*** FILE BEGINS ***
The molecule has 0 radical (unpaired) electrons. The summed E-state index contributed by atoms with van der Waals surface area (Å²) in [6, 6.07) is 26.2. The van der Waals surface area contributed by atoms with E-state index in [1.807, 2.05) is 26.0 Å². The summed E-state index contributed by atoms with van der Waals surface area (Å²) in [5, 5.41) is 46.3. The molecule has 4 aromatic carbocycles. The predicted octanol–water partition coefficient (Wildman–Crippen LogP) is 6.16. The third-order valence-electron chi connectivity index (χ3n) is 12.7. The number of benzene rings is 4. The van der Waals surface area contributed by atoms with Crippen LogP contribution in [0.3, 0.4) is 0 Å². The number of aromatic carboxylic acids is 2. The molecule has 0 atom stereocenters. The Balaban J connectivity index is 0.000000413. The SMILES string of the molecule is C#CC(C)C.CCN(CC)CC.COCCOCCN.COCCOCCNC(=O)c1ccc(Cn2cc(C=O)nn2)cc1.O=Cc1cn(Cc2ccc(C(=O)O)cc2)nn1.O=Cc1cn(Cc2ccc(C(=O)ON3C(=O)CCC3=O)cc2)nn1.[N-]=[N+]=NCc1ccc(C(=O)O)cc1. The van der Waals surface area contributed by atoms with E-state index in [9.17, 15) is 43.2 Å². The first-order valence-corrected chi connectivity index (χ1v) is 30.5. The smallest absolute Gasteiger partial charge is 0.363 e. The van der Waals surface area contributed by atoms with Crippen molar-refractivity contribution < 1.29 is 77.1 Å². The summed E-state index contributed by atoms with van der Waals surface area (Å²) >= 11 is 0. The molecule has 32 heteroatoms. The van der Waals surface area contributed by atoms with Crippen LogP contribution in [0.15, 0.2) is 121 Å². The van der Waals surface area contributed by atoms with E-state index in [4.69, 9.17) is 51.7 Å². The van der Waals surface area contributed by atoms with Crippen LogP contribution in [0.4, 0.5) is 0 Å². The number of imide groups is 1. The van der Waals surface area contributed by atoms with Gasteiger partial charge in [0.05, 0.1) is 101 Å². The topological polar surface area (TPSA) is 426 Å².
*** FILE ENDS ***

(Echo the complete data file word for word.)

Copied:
The molecule has 0 radical (unpaired) electrons. The summed E-state index contributed by atoms with van der Waals surface area (Å²) in [6, 6.07) is 26.2. The van der Waals surface area contributed by atoms with E-state index in [1.807, 2.05) is 26.0 Å². The summed E-state index contributed by atoms with van der Waals surface area (Å²) in [5, 5.41) is 46.3. The molecule has 4 aromatic carbocycles. The predicted octanol–water partition coefficient (Wildman–Crippen LogP) is 6.16. The third-order valence-electron chi connectivity index (χ3n) is 12.7. The number of benzene rings is 4. The van der Waals surface area contributed by atoms with Crippen LogP contribution in [0.3, 0.4) is 0 Å². The number of aromatic carboxylic acids is 2. The molecule has 0 atom stereocenters. The Balaban J connectivity index is 0.000000413. The SMILES string of the molecule is C#CC(C)C.CCN(CC)CC.COCCOCCN.COCCOCCNC(=O)c1ccc(Cn2cc(C=O)nn2)cc1.O=Cc1cn(Cc2ccc(C(=O)O)cc2)nn1.O=Cc1cn(Cc2ccc(C(=O)ON3C(=O)CCC3=O)cc2)nn1.[N-]=[N+]=NCc1ccc(C(=O)O)cc1. The van der Waals surface area contributed by atoms with E-state index in [9.17, 15) is 43.2 Å². The first-order valence-corrected chi connectivity index (χ1v) is 30.5. The smallest absolute Gasteiger partial charge is 0.363 e. The van der Waals surface area contributed by atoms with Crippen molar-refractivity contribution < 1.29 is 77.1 Å². The summed E-state index contributed by atoms with van der Waals surface area (Å²) >= 11 is 0. The molecule has 32 heteroatoms. The van der Waals surface area contributed by atoms with Crippen LogP contribution in [0.15, 0.2) is 121 Å². The van der Waals surface area contributed by atoms with E-state index in [4.69, 9.17) is 51.7 Å². The van der Waals surface area contributed by atoms with Crippen LogP contribution in [0.4, 0.5) is 0 Å². The number of imide groups is 1. The van der Waals surface area contributed by atoms with Gasteiger partial charge in [0.05, 0.1) is 101 Å². The topological polar surface area (TPSA) is 426 Å².